Latin America is a region of the Americas where Romance languages  – particularly Spanish and Portuguese, and variably French – are primarily spoken. Latin America has an area of approximately 21,069,500 km² , almost 3.9% of the Earth's surface or 14.1% of its land surface area...

 and the Caribbean
Caribbean
The Caribbean is a crescent-shaped group of islands more than 2,000 miles long separating the Gulf of Mexico and the Caribbean Sea, to the west and south, from the Atlantic Ocean, to the east and north...

. Nigeria
Nigeria
Nigeria , officially the Federal Republic of Nigeria, is a federal constitutional republic comprising 36 states and its Federal Capital Territory, Abuja. The country is located in West Africa and shares land borders with the Republic of Benin in the west, Chad and Cameroon in the east, and Niger in...

 is the world's largest producer of cassava. However, based on the statistics from the FAO of the United Nations
United Nations
The United Nations is an international organization whose stated aims are facilitating cooperation in international law, international security, economic development, social progress, human rights, and achievement of world peace...

, Thailand
Thailand
Thailand , officially the Kingdom of Thailand , formerly known as Siam , is a country located at the centre of the Indochina peninsula and Southeast Asia. It is bordered to the north by Burma and Laos, to the east by Laos and Cambodia, to the south by the Gulf of Thailand and Malaysia, and to the...

 is the largest exporting country of dried cassava, with a total of 77% of world export in 2005. The second-largest exporting country is Vietnam
Vietnam
Vietnam – sometimes spelled Viet Nam , officially the Socialist Republic of Vietnam – is the easternmost country on the Indochina Peninsula in Southeast Asia. It is bordered by China to the north, Laos to the northwest, Cambodia to the southwest, and the South China Sea –...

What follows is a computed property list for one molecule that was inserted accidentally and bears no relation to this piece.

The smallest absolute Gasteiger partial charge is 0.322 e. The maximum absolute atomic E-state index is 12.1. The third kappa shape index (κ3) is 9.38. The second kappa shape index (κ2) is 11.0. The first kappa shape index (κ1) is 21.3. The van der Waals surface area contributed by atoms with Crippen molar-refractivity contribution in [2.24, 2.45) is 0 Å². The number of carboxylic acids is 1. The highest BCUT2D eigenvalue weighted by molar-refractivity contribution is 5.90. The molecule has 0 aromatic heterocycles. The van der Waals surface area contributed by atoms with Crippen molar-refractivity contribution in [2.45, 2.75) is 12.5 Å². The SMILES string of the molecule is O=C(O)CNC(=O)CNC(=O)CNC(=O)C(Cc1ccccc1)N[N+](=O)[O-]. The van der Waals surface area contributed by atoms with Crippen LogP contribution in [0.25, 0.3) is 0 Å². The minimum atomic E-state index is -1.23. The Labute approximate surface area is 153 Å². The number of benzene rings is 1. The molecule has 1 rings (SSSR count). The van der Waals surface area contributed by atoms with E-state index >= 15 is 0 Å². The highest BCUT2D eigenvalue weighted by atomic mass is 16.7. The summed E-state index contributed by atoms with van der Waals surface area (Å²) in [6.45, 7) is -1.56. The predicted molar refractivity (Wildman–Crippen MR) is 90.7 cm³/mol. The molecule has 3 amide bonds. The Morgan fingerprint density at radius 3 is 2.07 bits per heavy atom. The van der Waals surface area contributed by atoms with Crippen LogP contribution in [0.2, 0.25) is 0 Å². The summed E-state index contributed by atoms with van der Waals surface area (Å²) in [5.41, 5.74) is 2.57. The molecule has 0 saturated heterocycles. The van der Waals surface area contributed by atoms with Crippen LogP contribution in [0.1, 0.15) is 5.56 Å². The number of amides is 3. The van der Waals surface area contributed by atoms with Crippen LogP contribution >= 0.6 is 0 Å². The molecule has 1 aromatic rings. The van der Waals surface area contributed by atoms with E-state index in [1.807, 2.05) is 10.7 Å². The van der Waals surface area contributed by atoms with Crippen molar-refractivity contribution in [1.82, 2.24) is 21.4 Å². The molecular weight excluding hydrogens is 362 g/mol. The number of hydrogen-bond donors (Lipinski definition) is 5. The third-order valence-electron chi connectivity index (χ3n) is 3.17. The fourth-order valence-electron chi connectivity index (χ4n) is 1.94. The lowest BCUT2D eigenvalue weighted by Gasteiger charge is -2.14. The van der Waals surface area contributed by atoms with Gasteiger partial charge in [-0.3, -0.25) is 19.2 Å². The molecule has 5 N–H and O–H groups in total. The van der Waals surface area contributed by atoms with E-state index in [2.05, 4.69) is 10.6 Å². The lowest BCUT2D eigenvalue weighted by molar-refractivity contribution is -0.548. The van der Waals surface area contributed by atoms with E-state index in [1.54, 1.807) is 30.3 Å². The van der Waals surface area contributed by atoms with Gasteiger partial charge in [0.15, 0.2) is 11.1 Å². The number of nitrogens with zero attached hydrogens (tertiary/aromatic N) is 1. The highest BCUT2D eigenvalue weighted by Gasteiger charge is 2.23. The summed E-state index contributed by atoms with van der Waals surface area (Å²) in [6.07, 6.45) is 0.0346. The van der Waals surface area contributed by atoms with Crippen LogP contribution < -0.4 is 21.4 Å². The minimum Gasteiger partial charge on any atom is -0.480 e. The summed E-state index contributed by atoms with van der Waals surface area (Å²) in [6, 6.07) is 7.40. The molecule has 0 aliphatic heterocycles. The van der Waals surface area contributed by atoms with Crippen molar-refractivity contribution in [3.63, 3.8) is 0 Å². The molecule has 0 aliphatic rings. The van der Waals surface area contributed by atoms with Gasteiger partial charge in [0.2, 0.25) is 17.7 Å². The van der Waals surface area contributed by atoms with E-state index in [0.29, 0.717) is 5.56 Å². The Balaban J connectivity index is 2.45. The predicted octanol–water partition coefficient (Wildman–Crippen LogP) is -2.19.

, with 13.6%, followed by Indonesia
Indonesia
Indonesia , officially the Republic of Indonesia , is a country in Southeast Asia and Oceania. Indonesia is an archipelago comprising approximately 13,000 islands. It has 33 provinces with over 238 million people, and is the world's fourth most populous country. Indonesia is a republic, with an...

 (5.8%) and Costa Rica
Costa Rica
Costa Rica , officially the Republic of Costa Rica is a multilingual, multiethnic and multicultural country in Central America, bordered by Nicaragua to the north, Panama to the southeast, the Pacific Ocean to the west and the Caribbean Sea to the east....

 (2.1%). Worldwide cassava production increased by 12.5% between 1988 and 1990.

Cassava, together with yam
Yam (vegetable)
Yam is the common name for some species in the genus Dioscorea . These are perennial herbaceous vines cultivated for the consumption of their starchy tubers in Africa, Asia, Latin America and Oceania...

s (Dioscorea
Dioscorea
Dioscorea is a genus of over 600 species of flowering plants in the family Dioscoreaceae, native throughout the tropical and warm temperate regions of the world. The vast majority of the species are tropical, with only a few species extending into temperate climates...

spp.) and sweet potato
Sweet potato
The sweet potato is a dicotyledonous plant that belongs to the family Convolvulaceae. Its large, starchy, sweet-tasting, tuberous roots are an important root vegetable. The young leaves and shoots are sometimes eaten as greens. Of the approximately 50 genera and more than 1,000 species of...

es (Ipomea batatas) are important sources of food in the tropics. The cassava plant gives the highest yield of carbohydrates per cultivated area among crop plants, except for sugarcane
Sugarcane
Sugarcane refers to any of six to 37 species of tall perennial grasses of the genus Saccharum . Native to the warm temperate to tropical regions of South Asia, they have stout, jointed, fibrous stalks that are rich in sugar, and measure two to six metres tall...

 and sugar beet
Sugar beet
Sugar beet, a cultivated plant of Beta vulgaris, is a plant whose tuber contains a high concentration of sucrose. It is grown commercially for sugar production. Sugar beets and other B...

. Cassava plays a particularly important role in agriculture in developing countries—especially in sub-Saharan Africa—because it does well on poor soils and with low rainfall, and because it is a perennial that can be harvested as required. Its wide harvesting window allows it to act as a famine reserve and is invaluable in managing labor schedules. It also offers flexibility to resource-poor farmers because it serves as either a subsistence or a cash crop.